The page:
One may ask: Why is it that Ethiopia will be one of the few sub-Saharan African countries likely to meet their SDG number 1 target?
Ethiopia has got it right in many ways. The country is fast industrialising. It is among the two countries in Africa with a clear engagement strategy with China.

No other country on the continent matches Ethiopia’s policy on transfer of knowledge and technology.

Kenya, in its Vision 2030, set the target of at least 10 per cent GDP growth per year but has never achieved that target.

Ethiopia’s GDP growth rate has remained in the two-digit range for the past couple of years.

For Kenya to meet its SDG goal, it must improve and reach a target escape rate of around 1.5 persons per minute from the current one person per an hour.

It is not difficult for Kenya to surpass such a target rate, since we know that electioneering affects the country’s growth trajectories.
Every election period, we have to start all over and decelerate as we approach another election.

There are also low-hanging fruits, like improving the countries’ productivity.

Much has happened with public-sector reforms, but the country still is unproductive in key sectors like agriculture. In industry, Kenya has done more talking than acting.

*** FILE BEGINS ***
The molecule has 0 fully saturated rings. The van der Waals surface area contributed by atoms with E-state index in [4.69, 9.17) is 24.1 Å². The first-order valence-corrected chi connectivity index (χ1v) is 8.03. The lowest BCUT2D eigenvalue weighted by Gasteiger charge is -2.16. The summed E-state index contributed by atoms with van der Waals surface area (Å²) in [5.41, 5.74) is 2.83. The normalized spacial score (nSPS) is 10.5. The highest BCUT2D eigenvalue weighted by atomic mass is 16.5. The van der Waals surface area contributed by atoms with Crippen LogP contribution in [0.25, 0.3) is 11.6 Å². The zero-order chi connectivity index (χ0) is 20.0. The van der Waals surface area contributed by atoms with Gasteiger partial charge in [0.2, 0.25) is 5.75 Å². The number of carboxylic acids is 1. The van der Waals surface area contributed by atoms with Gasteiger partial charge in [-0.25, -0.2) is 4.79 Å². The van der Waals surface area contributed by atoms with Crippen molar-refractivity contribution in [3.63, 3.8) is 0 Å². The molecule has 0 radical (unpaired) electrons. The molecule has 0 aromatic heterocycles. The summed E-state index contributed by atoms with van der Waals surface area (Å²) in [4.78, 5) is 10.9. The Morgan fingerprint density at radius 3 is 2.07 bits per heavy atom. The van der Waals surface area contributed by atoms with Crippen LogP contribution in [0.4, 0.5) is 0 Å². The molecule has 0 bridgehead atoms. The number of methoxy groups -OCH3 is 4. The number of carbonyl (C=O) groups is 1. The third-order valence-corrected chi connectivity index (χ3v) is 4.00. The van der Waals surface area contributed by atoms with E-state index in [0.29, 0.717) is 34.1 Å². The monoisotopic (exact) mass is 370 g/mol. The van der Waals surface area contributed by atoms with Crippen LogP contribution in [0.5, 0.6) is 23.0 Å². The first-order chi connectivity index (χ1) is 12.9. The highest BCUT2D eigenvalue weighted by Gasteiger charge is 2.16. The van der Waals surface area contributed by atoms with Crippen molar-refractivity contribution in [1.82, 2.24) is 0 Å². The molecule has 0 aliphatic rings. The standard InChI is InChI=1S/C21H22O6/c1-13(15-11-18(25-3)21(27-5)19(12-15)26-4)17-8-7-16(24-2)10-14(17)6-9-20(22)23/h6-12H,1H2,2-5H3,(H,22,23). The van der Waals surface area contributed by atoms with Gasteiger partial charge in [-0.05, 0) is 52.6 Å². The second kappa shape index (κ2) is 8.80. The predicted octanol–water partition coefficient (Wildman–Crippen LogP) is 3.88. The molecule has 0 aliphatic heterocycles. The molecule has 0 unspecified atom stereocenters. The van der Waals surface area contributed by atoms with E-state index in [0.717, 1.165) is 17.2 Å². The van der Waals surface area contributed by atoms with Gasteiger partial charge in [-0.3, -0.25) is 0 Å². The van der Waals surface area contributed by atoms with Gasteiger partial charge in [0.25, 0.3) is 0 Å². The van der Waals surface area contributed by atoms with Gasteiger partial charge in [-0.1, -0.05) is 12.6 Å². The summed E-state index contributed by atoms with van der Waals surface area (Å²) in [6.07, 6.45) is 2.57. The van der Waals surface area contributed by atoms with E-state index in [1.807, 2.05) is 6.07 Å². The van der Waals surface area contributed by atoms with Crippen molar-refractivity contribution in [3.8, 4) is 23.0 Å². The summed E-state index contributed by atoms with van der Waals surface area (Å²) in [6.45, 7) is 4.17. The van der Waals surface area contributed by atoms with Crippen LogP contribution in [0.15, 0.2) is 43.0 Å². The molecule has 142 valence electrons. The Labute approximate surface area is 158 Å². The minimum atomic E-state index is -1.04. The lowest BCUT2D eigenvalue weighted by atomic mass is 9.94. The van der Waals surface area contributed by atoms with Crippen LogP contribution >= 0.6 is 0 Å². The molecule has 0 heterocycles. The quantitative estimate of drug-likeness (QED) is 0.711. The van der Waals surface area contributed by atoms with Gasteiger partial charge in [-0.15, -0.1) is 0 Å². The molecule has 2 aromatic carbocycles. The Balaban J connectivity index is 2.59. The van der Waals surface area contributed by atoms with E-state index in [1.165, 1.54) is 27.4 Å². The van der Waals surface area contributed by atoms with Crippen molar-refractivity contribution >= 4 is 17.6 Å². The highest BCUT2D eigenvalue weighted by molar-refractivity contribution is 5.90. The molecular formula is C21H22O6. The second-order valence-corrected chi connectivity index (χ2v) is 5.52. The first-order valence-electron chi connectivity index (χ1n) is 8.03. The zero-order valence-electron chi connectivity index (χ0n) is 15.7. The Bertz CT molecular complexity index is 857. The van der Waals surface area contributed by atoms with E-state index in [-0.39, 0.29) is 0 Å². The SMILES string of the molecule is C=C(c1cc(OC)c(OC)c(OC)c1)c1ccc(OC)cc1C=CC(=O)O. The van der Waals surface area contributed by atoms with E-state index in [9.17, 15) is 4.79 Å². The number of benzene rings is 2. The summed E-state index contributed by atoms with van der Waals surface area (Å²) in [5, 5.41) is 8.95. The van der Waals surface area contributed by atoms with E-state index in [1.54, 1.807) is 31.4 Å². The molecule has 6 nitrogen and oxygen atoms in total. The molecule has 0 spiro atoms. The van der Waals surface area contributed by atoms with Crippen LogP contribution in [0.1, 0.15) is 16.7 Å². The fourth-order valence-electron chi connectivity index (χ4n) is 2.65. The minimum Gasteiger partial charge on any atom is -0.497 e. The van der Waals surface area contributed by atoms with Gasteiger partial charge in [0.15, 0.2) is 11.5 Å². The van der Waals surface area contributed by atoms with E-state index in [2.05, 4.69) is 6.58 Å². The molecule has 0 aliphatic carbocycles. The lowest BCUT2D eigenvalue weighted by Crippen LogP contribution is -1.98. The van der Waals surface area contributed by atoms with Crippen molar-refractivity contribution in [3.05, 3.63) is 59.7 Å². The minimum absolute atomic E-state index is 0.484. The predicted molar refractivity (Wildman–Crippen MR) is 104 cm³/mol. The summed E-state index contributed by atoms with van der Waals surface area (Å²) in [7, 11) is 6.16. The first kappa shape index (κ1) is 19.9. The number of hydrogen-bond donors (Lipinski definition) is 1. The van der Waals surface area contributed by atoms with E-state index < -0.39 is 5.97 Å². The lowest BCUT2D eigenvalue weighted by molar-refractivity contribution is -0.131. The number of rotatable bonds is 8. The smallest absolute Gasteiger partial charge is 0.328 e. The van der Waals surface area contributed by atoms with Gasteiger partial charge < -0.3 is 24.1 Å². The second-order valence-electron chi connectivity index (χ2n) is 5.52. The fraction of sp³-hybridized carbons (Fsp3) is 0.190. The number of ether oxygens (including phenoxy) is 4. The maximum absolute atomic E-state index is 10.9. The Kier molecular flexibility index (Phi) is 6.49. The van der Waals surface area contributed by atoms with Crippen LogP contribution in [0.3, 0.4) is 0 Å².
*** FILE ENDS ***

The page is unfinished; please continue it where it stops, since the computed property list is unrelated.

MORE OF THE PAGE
The joy of using these emerging tools is that the analytics can be devolved to visualise the performance of the country at the sub-national level.
For example, according to my preliminary research with the World Data Lab, for two people that get out of poverty in Meru County every hour, at least one person is sliding into poverty in Nyeri County in the same period.

The impact of these variances will continue to be felt into the year 2030 unless there are drastic changes.

Meru’s extreme poverty is projected to be below 3 per cent, down from 11 per cent today.

Nyeri’s poverty rate, by contrast, would increase to 37 per cent of the population up from 33 per cent today.

Although the two largely agricultural counties may seem similar, there are significant economic and social differences that affect the well-being of the people.